Orange Flower Water, also sometimes called Orange Blossom Water, has a rich citrus scent and a strong flavor of orange. It was used as a flavoring in Regency cookery, as it had been in a number of countries for many centuries before. In fact, during the Regency, orange flower water was as popular a flavoring as vanilla is today. However, this fragrant and flavorful water also had both medicinal and cosmetic uses, so it could be found in a great many still rooms, kitchens, dressing rooms and even on the shelves of a number of apothecary shops, well into the nineteenth century.
How the small flowers of a bitter fruit enriched the food, drink and even the intimate relations of our Regency ancestors …
Orange flower water was actually a by-product in the making of an essential oil known as neroli. Each year, through late April and early May, the white waxy, fully-opened flowers of the bitter or Seville orange were hand picked early each morning. The best orange blossom water required that the task be completed no later than two to three hours after sunrise. The stems were removed, the flowers were rinsed thoroughly in cool water, crushed, salted and distilled using steam. The heat had to be increased very slowly in order to prevent scorching the flowers. Upon completion of the distillation process, the steam would cool and condense into distilled water. Most of the essential oil would rise to the surface of the liquid where it could be carefully drawn off and bottled. The distilled water which resulted from the cooled steam was infused with a small amount of the oil, imparting a rich, strong floral fragrance which it would retain for a long time, if it was properly stored. About two pounds of fresh bitter orange blossoms were needed to produce a quart of orange flower water. Inferior orange flower water was sometimes made from the blossoms of other species of oranges, but none of them had the strong, rich fragrance of Seville orange flowers.
There were actually multiple grades of orange flower water, based on the percentage of fresh flowers to water which were used in the distillation process. Double orange flower water was the most commonly produced grade of orange flower water, resulting from the distillation of one part of orange flowers and four parts of water. Triple orange flower water was made with one part of flowers and three parts of water, while quadruple orange flower water was made by distilling one part of flowers and two parts of water. Single orange flower water was made by mixing one part of double orange flower water with an equal part of plain distilled water. It appears that double orange flower water was the grade of orange flower water most commonly produced and sold during both the eighteenth and nineteenth centuries. Orange flower water was very costly, so the diluted single grade would be the least expensive, while the double, triple and quadruple grades would each be increasingly more expensive.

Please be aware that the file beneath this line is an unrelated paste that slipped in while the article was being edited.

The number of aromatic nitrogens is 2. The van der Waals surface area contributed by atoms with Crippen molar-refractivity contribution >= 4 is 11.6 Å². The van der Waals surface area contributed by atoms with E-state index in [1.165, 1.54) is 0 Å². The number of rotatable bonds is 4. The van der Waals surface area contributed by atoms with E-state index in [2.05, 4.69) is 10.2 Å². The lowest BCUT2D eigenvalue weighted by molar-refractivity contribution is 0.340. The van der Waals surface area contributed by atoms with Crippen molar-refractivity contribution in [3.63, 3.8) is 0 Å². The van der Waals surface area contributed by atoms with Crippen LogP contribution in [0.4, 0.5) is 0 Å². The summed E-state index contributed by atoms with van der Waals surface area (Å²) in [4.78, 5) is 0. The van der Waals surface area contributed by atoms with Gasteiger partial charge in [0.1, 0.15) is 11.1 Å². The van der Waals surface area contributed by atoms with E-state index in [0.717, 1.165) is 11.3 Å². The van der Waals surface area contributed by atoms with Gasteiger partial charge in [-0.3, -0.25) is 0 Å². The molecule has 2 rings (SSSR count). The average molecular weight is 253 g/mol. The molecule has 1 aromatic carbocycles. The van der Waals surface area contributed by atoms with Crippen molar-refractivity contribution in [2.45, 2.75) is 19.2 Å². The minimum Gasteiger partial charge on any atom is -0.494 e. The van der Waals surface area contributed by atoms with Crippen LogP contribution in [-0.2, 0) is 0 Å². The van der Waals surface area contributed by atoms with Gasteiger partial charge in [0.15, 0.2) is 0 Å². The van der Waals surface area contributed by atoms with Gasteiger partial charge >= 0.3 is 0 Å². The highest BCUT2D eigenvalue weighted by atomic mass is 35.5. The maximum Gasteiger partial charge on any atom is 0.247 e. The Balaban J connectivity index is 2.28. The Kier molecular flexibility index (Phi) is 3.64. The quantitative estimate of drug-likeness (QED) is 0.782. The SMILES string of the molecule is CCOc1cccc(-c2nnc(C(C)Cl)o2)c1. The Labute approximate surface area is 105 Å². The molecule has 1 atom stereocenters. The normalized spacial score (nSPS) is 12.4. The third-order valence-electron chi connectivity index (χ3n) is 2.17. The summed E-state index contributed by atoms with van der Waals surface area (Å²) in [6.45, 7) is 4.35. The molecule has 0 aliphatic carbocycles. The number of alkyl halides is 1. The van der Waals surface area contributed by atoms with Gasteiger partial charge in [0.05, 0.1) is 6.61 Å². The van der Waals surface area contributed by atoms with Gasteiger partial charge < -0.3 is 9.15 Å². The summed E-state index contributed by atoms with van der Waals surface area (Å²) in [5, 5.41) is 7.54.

Though many women during the Regency distilled a host of floral and herbal waters and oils in their still rooms, orange flower water was not typically among them. Seville oranges were not widely cultivated in England, except as an occasional ornamental tree in orangeries and conservatories. Therefore, few people had access to enough fresh flowers to make their own orange flower water and neroli oil. The best orange flower waters came from France, but they were difficult to acquire during the Napoleonic Wars. Nor are there any records to show that orange flower waters were among the products which were smuggled into England from France. However, the Seville orange was also widely cultivated in Italy as well as Spain and Portugal, where orange flower water was also made. In addition, by the Regency, Seville oranges, which the English usually called bitter oranges, were being grown in the British West Indies, where orange flower water was also produced. Thus, there was no shortage of orange flower water available in Britain during the Regency. Nevertheless, it was only available to those who could afford it.
The same distillation process used to make neroli oil and orange flower water was used to make other essential oils and aromatic waters from flowers as early as the Middle Ages. However, at that time, the aromatic waters were considered to have the greatest value and there was little interest in the essential oils which were also produced. Yet, by the sixteenth century, essential oils were gradually growing in importance, and the floral waters were considered to be of lesser value. By the end of that century, with the exception of orange blossom and rose water, only the essential oils were retained from the distillation process. In most cases, the aromatic flower waters were typically discarded, since they were considered too expensive to transport far from their place of manufacture. However, the high demand for orange flower water which continued well into the nineteenth century ensured the distillation of millions of gallons of that richly fragrant water every year.
The use of orange flower water in cooking dates back to at least the eight century in the Middle East, typically for pastries and other sweet dishes. It gradually spread across the Mediterranean and then into Europe over the course of the following centuries. It had become a exotic and costly, but popular, flavoring in England by the seventeenth century. In fact, it was the exotic quality and high cost of orange flower water which seems to have enhanced its popularity among the upper classes of Britain. Serving dishes and beverages flavored with orange flower water had become a status symbol by the eighteenth century. That flavoring retained much of its upscale cachet right through the Regency, which is why it was regularly found in food and drink served at social events.